Migrant children in U.S. detention face physical, mental harms: report

From the Harvard School of Public Health website comes this piece on new research demonstrating the negative mental and physical impact on children held in U.S. immigration detention centers:

“Children detained for a prolonged period in family immigration detention centers in the U.S. are experiencing mental and physical harm due to inadequate and inappropriate medical care, according to a new report.

The January 11 report was conducted by the FXB Center for Health and Human Rights at Harvard University, the Massachusetts General Hospital Asylum Clinic at the MGH Center for Global Health, and the Harvard Global Health Institute, in collaboration with the Refugee and Immigrant Center for Education and Legal Services.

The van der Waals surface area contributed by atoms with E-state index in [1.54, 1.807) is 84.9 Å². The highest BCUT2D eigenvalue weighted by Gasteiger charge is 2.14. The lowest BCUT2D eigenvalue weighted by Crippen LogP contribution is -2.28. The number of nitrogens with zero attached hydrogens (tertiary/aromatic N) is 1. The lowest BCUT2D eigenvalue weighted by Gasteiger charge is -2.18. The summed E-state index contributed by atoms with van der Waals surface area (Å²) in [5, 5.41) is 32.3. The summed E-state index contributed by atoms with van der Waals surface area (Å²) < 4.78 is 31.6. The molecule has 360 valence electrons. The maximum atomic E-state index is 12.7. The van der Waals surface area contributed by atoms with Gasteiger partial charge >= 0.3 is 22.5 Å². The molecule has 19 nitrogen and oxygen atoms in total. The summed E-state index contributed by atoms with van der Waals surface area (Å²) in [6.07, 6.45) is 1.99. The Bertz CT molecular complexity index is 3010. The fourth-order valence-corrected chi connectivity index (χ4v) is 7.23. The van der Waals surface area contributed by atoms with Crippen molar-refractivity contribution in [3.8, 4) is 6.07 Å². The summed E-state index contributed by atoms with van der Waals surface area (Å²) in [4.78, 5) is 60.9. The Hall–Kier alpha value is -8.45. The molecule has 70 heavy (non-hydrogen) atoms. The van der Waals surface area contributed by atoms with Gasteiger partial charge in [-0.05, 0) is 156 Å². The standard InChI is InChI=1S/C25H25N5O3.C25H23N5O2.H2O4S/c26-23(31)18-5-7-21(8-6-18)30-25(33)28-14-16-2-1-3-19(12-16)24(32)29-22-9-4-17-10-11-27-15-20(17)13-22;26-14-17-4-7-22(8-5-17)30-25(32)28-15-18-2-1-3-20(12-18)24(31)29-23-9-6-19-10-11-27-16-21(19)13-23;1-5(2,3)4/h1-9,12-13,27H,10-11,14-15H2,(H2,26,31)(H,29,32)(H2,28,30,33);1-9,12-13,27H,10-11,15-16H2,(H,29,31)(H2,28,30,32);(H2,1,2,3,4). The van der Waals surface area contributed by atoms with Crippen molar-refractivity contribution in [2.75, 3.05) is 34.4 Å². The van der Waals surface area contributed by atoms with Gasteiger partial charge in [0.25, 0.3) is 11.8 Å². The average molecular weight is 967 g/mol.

The report analyzed the medical records of 165 children held in an ICE family immigration detention facility at Karnes County Family Residential Center in Karnes City, Texas, between June 2018 and October 2020. The investigators found that children were detained at the center for a median duration of 43 days, with 88% of them staying there for longer than 20 days, which is the maximum amount of detention time allowed. In addition, children had limited access to basic health care. There was inadequate staffing, supervision, and documentation of medical care; inappropriate screening and follow-up care for existing chronic medical conditions, malnutrition, and tuberculosis; and inappropriate mental health screening.”

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